Edward Calvert, The Sheep of his Pasture  c.1828

This engraving dates from 1828, the year after Blake died. Blake inspired a relatively small number of artists, but there are few works whose subject and composition owe such a direct debt to his work as this print. Its links with the eighth of Blake's wood engravings for Thornton's 'Virgil' show that The Sheep of his Pasture is almost as an act of homage to Blake. Calvert was well aware of the pastoral ideal in Virgil's writing. Here Calvert presents a wider vision of what he described as 'that serene kingdom, teeming with the good and the true and the beautiful.'

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A Church among Trees

Samuel Palmer, A Church among Trees  c.1830

Palmer drew this about five years after he first met Blake. It shows the strong influence of Blake’s illustrations to Thornton’s Virgil, displayed nearby. There is a similar contrast of dark and light, though handled more broadly.

This drawing is also an evocation of the English pastoral vision, which complements Blake’s idea of England as a country where Jerusalem would one day have been ‘builded’. The peaceful walk to the church is flanked by wheat sheaves – a symbol of the Last Judgement, when the good are gathered into God’s heaven.

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Cray Fields

Graham Sutherland OM, Cray Fields  1925

Samuel Palmer, inspired by Blake's Virgil wood engravings, described them as 'like the drawing aside of the fleshly curtain, and the glimpse which all the most holy, studious saints and sages have enjoyed of the rest which remaineth to the people of God.' Sutherland's few etchings inspired by Palmer present landscape with the same sense of religious ecstasy. In this work the conjunction of the star and a dazzling sun show Sutherland enlarging the idea of simple vision into a visionary act by inviting the viewer to contemplate these heavenly bodies, just as Palmer had done.

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The Cyder Feast

Edward Calvert, The Cyder Feast  1828

In September 1818 Palmer wrote to George Richmond that 'Mr Calvert I found... finishing with surprising rapidity... a beautiful and luxuriant design of the cider pressing: a wood-engraving'. The subject may contain memories of apple harvests that Calvert had perhaps witnessed during his childhood in the cider country of Western England. It's theme, as for most of Calvert's prints, is the fertility and abundance of nature. Earlier states of the print were inscribed with the words 'By the Gift of God in Christ'. However Calvert later removed them, thus helping reinforce the essentially pagan character of the subject.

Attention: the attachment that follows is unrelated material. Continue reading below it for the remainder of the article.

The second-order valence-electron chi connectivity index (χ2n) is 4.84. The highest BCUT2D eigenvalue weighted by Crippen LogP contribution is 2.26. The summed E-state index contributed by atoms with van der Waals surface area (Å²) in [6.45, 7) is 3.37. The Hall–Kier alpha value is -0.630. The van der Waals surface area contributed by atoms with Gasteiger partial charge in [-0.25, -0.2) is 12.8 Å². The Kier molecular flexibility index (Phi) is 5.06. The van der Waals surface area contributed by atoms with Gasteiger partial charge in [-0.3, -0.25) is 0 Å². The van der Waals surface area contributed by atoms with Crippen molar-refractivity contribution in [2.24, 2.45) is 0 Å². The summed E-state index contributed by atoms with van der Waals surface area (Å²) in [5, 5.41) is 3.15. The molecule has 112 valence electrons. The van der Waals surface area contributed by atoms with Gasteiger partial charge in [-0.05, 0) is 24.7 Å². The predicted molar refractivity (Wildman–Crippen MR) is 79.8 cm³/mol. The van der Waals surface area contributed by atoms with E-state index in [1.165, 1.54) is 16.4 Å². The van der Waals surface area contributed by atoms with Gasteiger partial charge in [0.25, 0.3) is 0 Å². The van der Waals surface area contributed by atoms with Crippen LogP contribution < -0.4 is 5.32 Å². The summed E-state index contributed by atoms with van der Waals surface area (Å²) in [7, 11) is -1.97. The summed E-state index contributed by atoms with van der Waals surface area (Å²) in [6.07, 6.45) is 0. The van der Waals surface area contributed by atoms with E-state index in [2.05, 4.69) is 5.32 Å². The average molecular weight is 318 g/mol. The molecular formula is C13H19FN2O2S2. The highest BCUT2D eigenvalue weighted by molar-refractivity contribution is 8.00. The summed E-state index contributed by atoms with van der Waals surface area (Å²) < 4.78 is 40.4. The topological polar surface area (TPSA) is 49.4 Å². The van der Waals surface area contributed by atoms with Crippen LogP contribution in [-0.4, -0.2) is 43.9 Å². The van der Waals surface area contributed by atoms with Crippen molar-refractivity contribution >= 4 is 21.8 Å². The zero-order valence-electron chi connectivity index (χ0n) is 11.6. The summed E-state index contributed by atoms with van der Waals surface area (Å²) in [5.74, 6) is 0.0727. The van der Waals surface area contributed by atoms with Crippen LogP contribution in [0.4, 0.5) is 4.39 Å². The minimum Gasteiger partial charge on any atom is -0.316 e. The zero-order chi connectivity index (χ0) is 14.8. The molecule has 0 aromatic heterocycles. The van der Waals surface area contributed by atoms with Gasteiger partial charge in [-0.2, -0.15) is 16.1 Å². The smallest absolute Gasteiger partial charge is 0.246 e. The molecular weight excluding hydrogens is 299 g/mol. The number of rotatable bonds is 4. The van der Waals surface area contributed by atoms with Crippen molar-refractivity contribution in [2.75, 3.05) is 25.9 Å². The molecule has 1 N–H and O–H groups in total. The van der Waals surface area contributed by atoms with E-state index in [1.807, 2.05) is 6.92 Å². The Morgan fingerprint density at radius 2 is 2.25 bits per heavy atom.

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Evening, engraved by Welby Sherman

Samuel Palmer, Evening, engraved by Welby Sherman  1834

Although similar to Palmer's drawing 'Moonlight' hanging nearby, this print was taken from an oil by Palmer which is now untraced. In the second state, it bears the lines from the seventeenth- century poet John Milton: 'EVENING LATE, BY THEN THE CHEWING FLOCKS/ HAD TA'EN THEIR SUPPERS OF THE SAVOURY HERB/ OF KNOT-GRASS DEW-BESPENT'. Palmer mentions the print in a letter to George Richmond dated 14 October, 1834. He writes that he would be 'much obliged if ... you would let the little mezzotint flock hang up somewhere where it can be seen as it might be of some service to Sherman or myself who are both at present pinched by a most unpoetical & unpastoral kind of poverty'.

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The Lonely Tower

Samuel Palmer, The Lonely Tower  1879, reprinted 1973

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The Bride

Edward Calvert, The Bride  1828

Calvert's landscapes were partly inspired by the countryside around Shoreham. But they also drew on the pastoral vision depicted by Blake in his Virgil woodcuts and on Blake's notion of Beulah. This came from the Biblical Beulah, the name given to Palestine when God restored it to favour, and from John Bunyan's Beulah or Earthly Paradise of The Pilgrim's Progress. Beulah also meant 'married'. The idea of the Soul as the Bride seeking God on the difficult path to salvation lies at the heart of The Bride.

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The Return Home

Edward Calvert, The Return Home  1830

This work by Edward Calvert, Blake's follower and a member of 'the Ancients', was engraved on wood, like Blake's illustrations to Robert Thornton's 'Virgil', also displayed on this wall. It shows a weary shepherd returning home after the sun has set; his wife waits for him at the door of their cottage. The scene suggest a pastoral life, though the image of a world-weary shepherd on his donkey invites a comparison with Christ entering Jerusalem. Calvert later painted this same image in tempera and, in doing so, seems to enter even more into the spirit of Blake's biblical art.

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Portrait of Henry Walter. Verso: Profile of a Woman

George Richmond, Portrait of Henry Walter. Verso: Profile of a Woman  1829

George Richmond and Henry Walter belonged to a group of young artists who were known as the Ancients. With Samuel Palmer as their leader they gathered around the artist and poet William Blake from 1824 until Blake's death in 1827. Richmond was specially close to Blake and the rough gypsum and clay ground on which this portrait is drawn shows the influence of Blake's 'fresco' technique. Walter (c.1786-1849), who was a drawing master, was one of Palmer's earliest friends. Richmond, whose art was at first inspired by Blake's, went on to become an eminent Victorian portrait painter. This closely studied portrait was one of several he made of his fellow Ancients.

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Art in this room

Pastoral
Graham Sutherland OM Pastoral 1930
Entrance to a Lane
Graham Sutherland OM Entrance to a Lane 1939
A Hilly Scene
Samuel Palmer A Hilly Scene c.1826–8
The Harvest Moon: Drawing for ‘A Pastoral Scene’
Samuel Palmer The Harvest Moon: Drawing for ‘A Pastoral Scene’ c.1831–2
Cain and Abel
Keith Vaughan Cain and Abel 1946
Pillar and Moon
Paul Nash Pillar and Moon 1932–42